Friday, August 29, 2008

Ben is Back

It's true. Ben Folds has returned with his new album, Way To Normal, set to release on September 30th. Check out his brand new single "You Don't Know Me" featuring Regina Spektor on iTunes. I love it. This album is going to rock.

(Ben is also performing live with the Nashville Symphony at the Schermerhorn on September 7th. I could not be more excited.)

Saturday, August 23, 2008

The Last Samurai

"Nations, like men, it is sometimes said, have their own destiny..."
-Simon Graham

What has brought us to this day and age? How has our world advanced and what has it cost us? Edward Zwick's The Last Samurai deals heavily with the change that brought the isolated nation of Japan into the modern era. Despite it being fiction, the film well illustrates the struggle between tradition and modernism that Japan faced during the Meiji Restoration.

The Samurai, originally positioned as the military security of the nation's capitol for nearly a thousand years, were soon regarded as protector's of the "old world" and no longer needed in this new modern age. Therefore, they became outcasts, isolated from the civilized capitol. Their ancient traditions and customs, however, remained very much a part of their every day life. The Samurai's utter refusal to conform was viewed as rebellion and a potential threat to the prosperity of the nation.

The Last Samurai follows the journey of Nathan Algren, an American war hero mortally wounded by the past; the things he has both "seen and done." He is appointed by the Emperor Meiji to build and train a new and improved army of Japan to suppress the relentless rebellion of the Samurai. He soon learns that his newly trained regiment is no match for the strength of the Samurai and finds himself as their defeated captive. He is to spend well over a year in their village living among these "unusual people." He quickly becomes fascinated with their unique way of life and unprecedented display of discipline.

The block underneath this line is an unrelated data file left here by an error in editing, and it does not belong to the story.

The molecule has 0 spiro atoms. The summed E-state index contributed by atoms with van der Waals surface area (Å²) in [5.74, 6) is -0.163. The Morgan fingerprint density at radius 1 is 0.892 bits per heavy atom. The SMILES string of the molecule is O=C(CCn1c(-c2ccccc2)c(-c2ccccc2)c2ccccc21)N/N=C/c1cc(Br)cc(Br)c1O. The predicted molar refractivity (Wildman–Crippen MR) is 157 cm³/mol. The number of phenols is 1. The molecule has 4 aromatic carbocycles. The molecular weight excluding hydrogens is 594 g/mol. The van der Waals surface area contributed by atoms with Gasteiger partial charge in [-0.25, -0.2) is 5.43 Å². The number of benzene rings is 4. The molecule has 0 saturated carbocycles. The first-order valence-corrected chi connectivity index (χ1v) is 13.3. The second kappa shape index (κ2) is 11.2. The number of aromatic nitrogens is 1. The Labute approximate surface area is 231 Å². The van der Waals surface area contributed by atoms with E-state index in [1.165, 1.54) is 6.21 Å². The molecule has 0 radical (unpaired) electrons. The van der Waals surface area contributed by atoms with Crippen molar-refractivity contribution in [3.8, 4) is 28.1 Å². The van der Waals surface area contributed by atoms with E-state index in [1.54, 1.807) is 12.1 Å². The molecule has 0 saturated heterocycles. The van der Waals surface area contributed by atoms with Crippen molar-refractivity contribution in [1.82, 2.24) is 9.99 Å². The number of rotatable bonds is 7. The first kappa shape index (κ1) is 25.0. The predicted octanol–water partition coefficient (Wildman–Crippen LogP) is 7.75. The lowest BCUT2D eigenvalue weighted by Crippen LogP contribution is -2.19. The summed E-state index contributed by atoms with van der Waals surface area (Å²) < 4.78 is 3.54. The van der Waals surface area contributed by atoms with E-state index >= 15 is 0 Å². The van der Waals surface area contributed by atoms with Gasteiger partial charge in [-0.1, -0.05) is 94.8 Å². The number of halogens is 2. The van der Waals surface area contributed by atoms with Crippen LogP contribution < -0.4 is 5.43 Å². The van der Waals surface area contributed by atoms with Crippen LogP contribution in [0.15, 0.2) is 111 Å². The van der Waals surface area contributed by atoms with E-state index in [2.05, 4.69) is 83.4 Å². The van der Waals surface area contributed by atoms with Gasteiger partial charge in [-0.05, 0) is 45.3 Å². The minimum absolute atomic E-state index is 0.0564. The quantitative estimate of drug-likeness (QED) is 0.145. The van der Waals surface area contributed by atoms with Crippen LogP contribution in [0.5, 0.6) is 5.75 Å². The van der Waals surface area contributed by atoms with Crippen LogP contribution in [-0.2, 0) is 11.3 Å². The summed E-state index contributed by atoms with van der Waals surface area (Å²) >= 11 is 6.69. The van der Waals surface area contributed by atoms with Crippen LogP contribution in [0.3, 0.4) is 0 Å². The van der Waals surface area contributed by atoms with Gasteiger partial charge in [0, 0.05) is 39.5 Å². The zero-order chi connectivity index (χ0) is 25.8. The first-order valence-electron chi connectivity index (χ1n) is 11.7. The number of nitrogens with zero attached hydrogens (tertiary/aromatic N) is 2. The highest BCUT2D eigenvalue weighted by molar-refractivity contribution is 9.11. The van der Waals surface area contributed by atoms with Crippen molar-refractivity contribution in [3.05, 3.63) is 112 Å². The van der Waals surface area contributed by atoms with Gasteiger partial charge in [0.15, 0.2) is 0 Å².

An interesting friendship develops between Algren and Katsumoto, the highly respected leader of the Samurai. From their many "conversations" Algren begins to understand the "Way Of The Samurai" and why they still hold on to tradition in an ever changing world. He writes in his journal: "I have never been a church-going man. And what I have seen on the field of battle has led me to question God's purpose. But there is indeed something spiritual in this place. And though it may forever be obscure to me, I cannot but be aware of it's power." Algren, for the first time, finds himself at peace in this beautiful place. Living among people bound together by honor, friendship, and love. Is this not something worth fighting for? I would rather not give away the ending and fear I have already said to much.

Today, Japan has undoubtedly caught up to the modern world and for the most part beat it...well at least with technology. But what was the price? What did they have to sacrifice to get to this point? The truth is that the Samurai were destroyed, traditions were forgotten, and urbanization rapidly increased. But if you visit the country today, you will see that it is yet a paradoxical place; a modern society still clinging to the roots of their tradition. It is evident in their architecture: cityscapes next to ancient temples and shrines, etc. Despite the intense "westernization" of Japan, its inhabitants still hold on to the same values represented by the Samurai, and that is what makes a nation truly unique.

Friday, August 22, 2008

Coffe & Congo

Yes. I drink my coffee from a Congo mug.

Tuesday, August 19, 2008

Ellen Foster: The Video Diaries

"When I was little I would think of ways to kill my daddy..."
Ellen Foster

During my senior year of high school my English class was assigned to read Kaye Gibbon's Ellen Foster, a tragic tale of a young girl on a quest to find the one she can truly call "mamma." As a response to the novel, my class was asked to illustrate certain themes and symbols represented in the story. I, as I did with all assignments, asked the teacher's permission for my group to make a movie instead. She agreed. I'm sure she regretted it. Here it is:

Monday, August 18, 2008


"Good food is like music you can taste, color you can smell. There is excellence all around you. You need only to be aware to stop and savor it." -Auguste Gusteau

So if someone told you a story about a rat, fascinated with the culinary arts, who cooks up the finest food in France by controlling a clueless human being, how would you respond? I say if anyone could make it work, Pixar can. And they do! Ratatouille is by far among the finest they have to offer, which is saying quite a lot.

The animation alone is on a whole new level of brilliance. You can almost smell and taste the food. But I believe Pixar's greatest strength is that of character and story. For that is what truly captures an audience and connects on a more personal level. Ratatouille left me charmed, delighted, and hungry for more....

Sunday, August 17, 2008

The Beginning

Well.......................this is me.